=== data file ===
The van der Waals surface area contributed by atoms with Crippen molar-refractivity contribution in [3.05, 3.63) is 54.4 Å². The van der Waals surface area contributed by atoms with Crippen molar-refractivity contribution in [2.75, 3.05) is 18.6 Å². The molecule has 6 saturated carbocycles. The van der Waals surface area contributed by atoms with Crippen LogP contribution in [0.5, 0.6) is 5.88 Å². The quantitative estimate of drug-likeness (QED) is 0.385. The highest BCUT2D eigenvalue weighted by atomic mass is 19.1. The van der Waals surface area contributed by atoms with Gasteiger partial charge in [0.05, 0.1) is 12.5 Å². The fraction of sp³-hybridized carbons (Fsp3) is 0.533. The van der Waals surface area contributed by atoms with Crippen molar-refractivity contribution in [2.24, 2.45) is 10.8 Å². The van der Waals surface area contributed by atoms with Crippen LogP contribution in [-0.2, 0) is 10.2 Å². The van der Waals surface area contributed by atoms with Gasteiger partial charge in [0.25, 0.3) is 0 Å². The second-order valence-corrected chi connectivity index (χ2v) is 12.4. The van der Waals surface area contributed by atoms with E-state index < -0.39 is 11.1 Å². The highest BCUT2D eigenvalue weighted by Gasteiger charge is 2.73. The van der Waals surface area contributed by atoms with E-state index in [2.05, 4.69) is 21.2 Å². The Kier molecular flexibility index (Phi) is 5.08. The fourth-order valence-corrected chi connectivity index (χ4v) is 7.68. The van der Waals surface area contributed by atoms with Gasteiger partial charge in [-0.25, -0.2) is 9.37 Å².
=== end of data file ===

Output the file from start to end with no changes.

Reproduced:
The van der Waals surface area contributed by atoms with Crippen molar-refractivity contribution in [3.05, 3.63) is 54.4 Å². The van der Waals surface area contributed by atoms with Crippen molar-refractivity contribution in [2.75, 3.05) is 18.6 Å². The molecule has 6 saturated carbocycles. The van der Waals surface area contributed by atoms with Crippen LogP contribution in [0.5, 0.6) is 5.88 Å². The quantitative estimate of drug-likeness (QED) is 0.385. The highest BCUT2D eigenvalue weighted by atomic mass is 19.1. The van der Waals surface area contributed by atoms with Gasteiger partial charge in [0.05, 0.1) is 12.5 Å². The fraction of sp³-hybridized carbons (Fsp3) is 0.533. The van der Waals surface area contributed by atoms with Crippen molar-refractivity contribution in [2.24, 2.45) is 10.8 Å². The van der Waals surface area contributed by atoms with Crippen LogP contribution in [-0.2, 0) is 10.2 Å². The van der Waals surface area contributed by atoms with Gasteiger partial charge in [0.25, 0.3) is 0 Å². The second-order valence-corrected chi connectivity index (χ2v) is 12.4. The van der Waals surface area contributed by atoms with E-state index < -0.39 is 11.1 Å². The highest BCUT2D eigenvalue weighted by Gasteiger charge is 2.73. The van der Waals surface area contributed by atoms with E-state index in [2.05, 4.69) is 21.2 Å². The Kier molecular flexibility index (Phi) is 5.08. The fourth-order valence-corrected chi connectivity index (χ4v) is 7.68. The van der Waals surface area contributed by atoms with Gasteiger partial charge in [-0.25, -0.2) is 9.37 Å².